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I’ll admit that I’m a little behind in my “current events.” Last night, I finally got the opportunity to read the speech given by Senator Barack Obama in late June at the Call to Renewal “Penetecost 2006” event. Since it has been heavily endorsed and promoted by the National Council of Churches, I had great suspicions before I even began to read. My suspicions were confirmed less than three paragraphs later. While Obama claims to be a political “progressive,” his politics (like other “progressives”) fall almost exclusively on the left side of the fence. In his speech, he attempts to make inroads into the “religious” community by talking the “talk,” but steering far away from actually walking the “walk.”
Toward the end of his speech he declares that, “Given the increasing diversity of America’s population, the dangers of sectarianism have never been greater. Whatever we once were we are no longer just a Christian nation; we are also a Jewish nation, a Muslim nation, a Buddhist nation, a Hindu nation, and a nation of unbelievers.” Interesting. Obama would have us believe that the majority doesn’t matter after all. Even though his elevated view of the “democracy” relies on this very understanding. Wasn’t it a majority of votes that enabled Obama to beat out Alan Keyes for the congressional seat he currently holds? But, when the “majority” is pushing what he would believe to be wrong views, only then does the “minority” hold any kind of power. But this twisted brand of situational logic was nowhere to be found on election night, when he accepted Keyes concession.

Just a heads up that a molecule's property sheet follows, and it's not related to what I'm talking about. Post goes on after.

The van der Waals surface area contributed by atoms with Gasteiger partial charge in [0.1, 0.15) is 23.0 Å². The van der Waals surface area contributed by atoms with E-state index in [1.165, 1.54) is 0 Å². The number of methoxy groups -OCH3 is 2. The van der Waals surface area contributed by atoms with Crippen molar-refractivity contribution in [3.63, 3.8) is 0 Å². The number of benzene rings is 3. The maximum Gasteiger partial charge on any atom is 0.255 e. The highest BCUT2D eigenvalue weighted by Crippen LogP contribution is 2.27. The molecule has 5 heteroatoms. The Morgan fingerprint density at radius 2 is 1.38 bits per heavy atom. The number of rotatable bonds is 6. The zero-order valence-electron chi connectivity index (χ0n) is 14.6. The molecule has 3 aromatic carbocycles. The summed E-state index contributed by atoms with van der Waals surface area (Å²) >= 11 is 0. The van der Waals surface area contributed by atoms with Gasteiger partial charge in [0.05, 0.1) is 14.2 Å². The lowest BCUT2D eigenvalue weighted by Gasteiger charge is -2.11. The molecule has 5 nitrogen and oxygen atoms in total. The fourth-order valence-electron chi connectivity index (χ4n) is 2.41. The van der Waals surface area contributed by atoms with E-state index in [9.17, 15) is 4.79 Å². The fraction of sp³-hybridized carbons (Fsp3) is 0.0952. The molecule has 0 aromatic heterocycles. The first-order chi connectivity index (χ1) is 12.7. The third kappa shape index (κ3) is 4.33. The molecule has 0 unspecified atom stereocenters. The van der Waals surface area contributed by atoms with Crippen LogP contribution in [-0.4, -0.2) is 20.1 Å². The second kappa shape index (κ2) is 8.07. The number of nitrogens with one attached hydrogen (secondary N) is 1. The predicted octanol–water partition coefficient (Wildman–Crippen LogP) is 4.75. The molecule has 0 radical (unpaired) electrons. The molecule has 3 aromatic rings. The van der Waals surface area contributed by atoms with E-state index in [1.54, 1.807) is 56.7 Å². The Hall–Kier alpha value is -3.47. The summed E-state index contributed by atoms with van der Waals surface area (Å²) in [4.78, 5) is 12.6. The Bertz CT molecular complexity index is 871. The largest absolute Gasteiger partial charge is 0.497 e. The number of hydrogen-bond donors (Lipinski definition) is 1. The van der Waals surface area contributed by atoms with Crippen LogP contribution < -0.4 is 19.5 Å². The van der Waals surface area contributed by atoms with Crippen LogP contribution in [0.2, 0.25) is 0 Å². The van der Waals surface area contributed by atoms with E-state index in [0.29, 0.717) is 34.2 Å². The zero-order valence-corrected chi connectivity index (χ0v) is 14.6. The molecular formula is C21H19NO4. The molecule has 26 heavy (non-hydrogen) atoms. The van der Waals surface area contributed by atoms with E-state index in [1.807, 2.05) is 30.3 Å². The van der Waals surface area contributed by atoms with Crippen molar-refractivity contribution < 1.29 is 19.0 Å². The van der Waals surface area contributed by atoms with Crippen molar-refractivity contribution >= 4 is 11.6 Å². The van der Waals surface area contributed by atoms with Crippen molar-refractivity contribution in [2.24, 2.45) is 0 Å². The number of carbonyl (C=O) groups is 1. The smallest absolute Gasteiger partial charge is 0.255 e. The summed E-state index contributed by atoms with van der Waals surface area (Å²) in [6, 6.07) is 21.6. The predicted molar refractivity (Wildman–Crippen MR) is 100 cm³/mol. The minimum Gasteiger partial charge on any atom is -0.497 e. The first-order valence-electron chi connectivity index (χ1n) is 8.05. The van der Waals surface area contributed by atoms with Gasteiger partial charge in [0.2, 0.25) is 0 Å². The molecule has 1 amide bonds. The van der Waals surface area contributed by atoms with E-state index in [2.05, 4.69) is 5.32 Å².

And even if we did have only Christians in our midst, if we expelled every non-Christian from the United States of America, whose Christianity would we teach in the schools? Would we go with James Dobson’s, or Al Sharpton’s. Which passages of Scripture should guide our public policy? Should we go with Leviticus, which suggests slavery is OK and that eating shellfish is abomination? How about Deuteronomy, which suggests stoning your child if he strays from the faith? Or should we just stick to the Sermon on the Mount, a passage that is so radical that it’s doubtful that our own Defense Department would survive its application? So before we get carried away, let’s read our Bibles. Folks haven’t been reading their Bibles.